By Patrick Hedlund
DNAinfo News Editor
LOWER EAST SIDE — Shepard Fairey's mural has finally been taken down and converted into commemorative chunks, leading the street artist to jokingly compare his work to the Berlin Wall.
The much-hyped mural at the corner of East Houston Street and the the Bowery was removed this week after four months of enduring assaults by everyone from graffiti writers to vandals who ripped large holes into the wall, which was originally made famous by Keith Haring.
Fairey told DNAinfo that a woman had approached him in San Diego, where he was recently putting up another installation, with a piece of the Lower East Side mural and asked him to autograph it.
"Just like the Berlin Wall," he joked.
Fairey — known for his iconic “HOPE” image of President Barack Obama — thought that the attention drawn to his piece made the work a success.
“I feel like when people are indifferent toward what I’m doing, that’s when I’m doing something wrong,” the artist said by phone from his Los Angeles studio, noting that the questions it created over commercialism in art and even gentrification of the area helped the artist accomplish his goal.
“It just shows, whether people want to destroy it because they dislike it or they want a souvenir, if it’s creating a reaction, that’s a good result.”
The repeated beatings eventually forced the mural’s bottom half to be covered in plywood, which was promptly set upon by more vandals and resulted in someone spray-painting a large phallus across the bottom portion.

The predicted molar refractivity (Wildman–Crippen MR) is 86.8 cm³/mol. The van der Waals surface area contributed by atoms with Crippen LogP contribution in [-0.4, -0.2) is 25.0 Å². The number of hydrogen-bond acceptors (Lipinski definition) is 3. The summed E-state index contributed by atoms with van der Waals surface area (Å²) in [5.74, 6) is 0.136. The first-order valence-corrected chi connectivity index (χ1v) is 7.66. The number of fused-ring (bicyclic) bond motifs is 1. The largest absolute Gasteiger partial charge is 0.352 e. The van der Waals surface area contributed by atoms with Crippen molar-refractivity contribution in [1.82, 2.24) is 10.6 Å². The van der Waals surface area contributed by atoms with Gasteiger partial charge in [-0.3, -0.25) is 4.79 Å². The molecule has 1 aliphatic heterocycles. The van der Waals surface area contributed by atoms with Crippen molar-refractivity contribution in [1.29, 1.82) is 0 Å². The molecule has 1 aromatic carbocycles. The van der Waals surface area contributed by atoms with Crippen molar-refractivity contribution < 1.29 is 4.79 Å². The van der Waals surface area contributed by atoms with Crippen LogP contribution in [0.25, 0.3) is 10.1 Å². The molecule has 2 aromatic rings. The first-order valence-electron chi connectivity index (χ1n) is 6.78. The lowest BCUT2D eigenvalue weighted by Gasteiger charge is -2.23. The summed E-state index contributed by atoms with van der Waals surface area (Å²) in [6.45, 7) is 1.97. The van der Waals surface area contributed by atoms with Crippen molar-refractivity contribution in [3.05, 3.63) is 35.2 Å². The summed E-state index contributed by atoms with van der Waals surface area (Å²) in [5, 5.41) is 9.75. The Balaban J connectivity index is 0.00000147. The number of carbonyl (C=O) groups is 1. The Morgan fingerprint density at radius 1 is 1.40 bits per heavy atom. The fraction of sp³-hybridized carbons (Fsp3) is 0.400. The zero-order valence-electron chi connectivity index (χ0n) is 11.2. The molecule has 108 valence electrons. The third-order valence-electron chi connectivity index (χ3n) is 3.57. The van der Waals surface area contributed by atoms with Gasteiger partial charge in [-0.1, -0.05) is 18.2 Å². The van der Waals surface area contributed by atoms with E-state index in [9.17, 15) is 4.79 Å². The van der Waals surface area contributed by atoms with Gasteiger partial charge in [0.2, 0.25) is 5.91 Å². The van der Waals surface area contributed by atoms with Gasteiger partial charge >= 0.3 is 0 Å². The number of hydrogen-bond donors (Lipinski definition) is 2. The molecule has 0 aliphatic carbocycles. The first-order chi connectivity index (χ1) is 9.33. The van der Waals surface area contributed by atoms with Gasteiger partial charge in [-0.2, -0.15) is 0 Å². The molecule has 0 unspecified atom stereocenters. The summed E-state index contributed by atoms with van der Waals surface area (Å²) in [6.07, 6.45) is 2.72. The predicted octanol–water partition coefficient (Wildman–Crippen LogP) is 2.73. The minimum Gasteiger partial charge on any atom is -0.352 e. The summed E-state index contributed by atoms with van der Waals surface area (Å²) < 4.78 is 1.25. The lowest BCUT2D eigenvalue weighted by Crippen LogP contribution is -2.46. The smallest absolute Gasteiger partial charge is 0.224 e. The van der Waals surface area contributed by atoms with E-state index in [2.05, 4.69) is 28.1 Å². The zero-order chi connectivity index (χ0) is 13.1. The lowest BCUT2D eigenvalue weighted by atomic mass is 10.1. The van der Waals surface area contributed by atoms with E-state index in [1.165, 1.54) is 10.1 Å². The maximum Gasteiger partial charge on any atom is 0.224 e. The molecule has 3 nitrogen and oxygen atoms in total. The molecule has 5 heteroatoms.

But even the most immature of attacks only added to the art, Fairey explained.
“They altered it in a way that was powerful,” Fairey said of the crude scrawl. “That might sound silly or ridiculous, but… I just like the idea of people taking action and empowering themselves.”
Fairey acknowledged that the piece did help promote his accompanying art exhibit “May Day” at Deitch Projects — something the city deemed illegal when it slapped the mural with a violation for unlawful advertising.
“I think that it created a lot of buzz for my work and the show that I was doing,” he said, telling all the street art purists who call him a “sell out” that his commercial design work has allowed him to fund his various projects.
“That’s a spot that it seems almost every New Yorker, or everyone that lives in Manhattan, is going to go by once a week,” he added of its visibility.
Fairey was also happy at the turnout he got while installing the mural, with everyone from hip-hop producer Swizz Beatz to Oscar-winning actor Dustin Hoffman stopping by to cheer him on.
The mural was supposed to stay up until the end of the year, but Fairey said he declined an offer to return to New York to re-do the piece.
“It was better to just let it decay and let it go,” he said. “It had plenty of time out there, and it was documented well.”
Fairey confirmed a rumor that fellow street artist Barry McGee (aka “Twist”) will be next up on the wall, adding he’s happy with his contribution to the iconic site.
“I was proud of the design and execution of the piece, the content of the message of the piece,” Fairey said. “I felt that I did the history of that location justice.”